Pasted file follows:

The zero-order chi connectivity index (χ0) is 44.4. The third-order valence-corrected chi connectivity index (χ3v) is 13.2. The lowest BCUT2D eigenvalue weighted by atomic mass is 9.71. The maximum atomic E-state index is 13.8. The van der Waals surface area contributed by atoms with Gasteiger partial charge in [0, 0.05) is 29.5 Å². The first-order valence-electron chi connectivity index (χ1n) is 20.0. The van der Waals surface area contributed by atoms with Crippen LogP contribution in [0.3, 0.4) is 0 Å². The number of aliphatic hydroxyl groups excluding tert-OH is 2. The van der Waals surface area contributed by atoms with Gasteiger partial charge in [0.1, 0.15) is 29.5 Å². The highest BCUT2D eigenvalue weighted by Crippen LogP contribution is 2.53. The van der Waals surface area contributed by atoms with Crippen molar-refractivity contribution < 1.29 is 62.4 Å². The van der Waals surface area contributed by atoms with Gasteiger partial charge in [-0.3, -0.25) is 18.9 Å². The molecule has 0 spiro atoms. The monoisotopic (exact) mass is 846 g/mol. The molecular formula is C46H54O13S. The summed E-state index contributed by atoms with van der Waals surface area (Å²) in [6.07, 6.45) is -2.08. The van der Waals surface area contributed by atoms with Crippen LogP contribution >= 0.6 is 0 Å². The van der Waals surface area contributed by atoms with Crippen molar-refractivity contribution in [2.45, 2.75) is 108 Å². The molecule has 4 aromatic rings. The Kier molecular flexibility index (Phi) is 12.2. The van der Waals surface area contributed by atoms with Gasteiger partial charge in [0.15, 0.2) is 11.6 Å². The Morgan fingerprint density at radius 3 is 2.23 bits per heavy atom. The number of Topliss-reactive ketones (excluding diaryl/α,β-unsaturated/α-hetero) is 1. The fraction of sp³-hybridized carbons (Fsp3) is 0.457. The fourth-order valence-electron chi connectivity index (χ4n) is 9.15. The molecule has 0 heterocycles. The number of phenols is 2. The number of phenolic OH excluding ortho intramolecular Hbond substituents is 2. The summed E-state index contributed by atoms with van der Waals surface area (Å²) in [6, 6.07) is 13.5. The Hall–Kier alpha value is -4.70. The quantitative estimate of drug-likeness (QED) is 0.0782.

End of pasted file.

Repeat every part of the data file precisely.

The zero-order chi connectivity index (χ0) is 44.4. The third-order valence-corrected chi connectivity index (χ3v) is 13.2. The lowest BCUT2D eigenvalue weighted by atomic mass is 9.71. The maximum atomic E-state index is 13.8. The van der Waals surface area contributed by atoms with Gasteiger partial charge in [0, 0.05) is 29.5 Å². The first-order valence-electron chi connectivity index (χ1n) is 20.0. The van der Waals surface area contributed by atoms with Crippen LogP contribution in [0.3, 0.4) is 0 Å². The number of aliphatic hydroxyl groups excluding tert-OH is 2. The van der Waals surface area contributed by atoms with Gasteiger partial charge in [0.1, 0.15) is 29.5 Å². The highest BCUT2D eigenvalue weighted by Crippen LogP contribution is 2.53. The van der Waals surface area contributed by atoms with Crippen molar-refractivity contribution < 1.29 is 62.4 Å². The van der Waals surface area contributed by atoms with Gasteiger partial charge in [-0.3, -0.25) is 18.9 Å². The molecule has 0 spiro atoms. The monoisotopic (exact) mass is 846 g/mol. The molecular formula is C46H54O13S. The summed E-state index contributed by atoms with van der Waals surface area (Å²) in [6.07, 6.45) is -2.08. The van der Waals surface area contributed by atoms with Crippen LogP contribution >= 0.6 is 0 Å². The van der Waals surface area contributed by atoms with Crippen molar-refractivity contribution in [2.45, 2.75) is 108 Å². The molecule has 4 aromatic rings. The Kier molecular flexibility index (Phi) is 12.2. The van der Waals surface area contributed by atoms with Gasteiger partial charge in [0.15, 0.2) is 11.6 Å². The Morgan fingerprint density at radius 3 is 2.23 bits per heavy atom. The number of Topliss-reactive ketones (excluding diaryl/α,β-unsaturated/α-hetero) is 1. The fraction of sp³-hybridized carbons (Fsp3) is 0.457. The fourth-order valence-electron chi connectivity index (χ4n) is 9.15. The molecule has 0 heterocycles. The number of phenols is 2. The number of phenolic OH excluding ortho intramolecular Hbond substituents is 2. The summed E-state index contributed by atoms with van der Waals surface area (Å²) in [6, 6.07) is 13.5. The Hall–Kier alpha value is -4.70. The quantitative estimate of drug-likeness (QED) is 0.0782.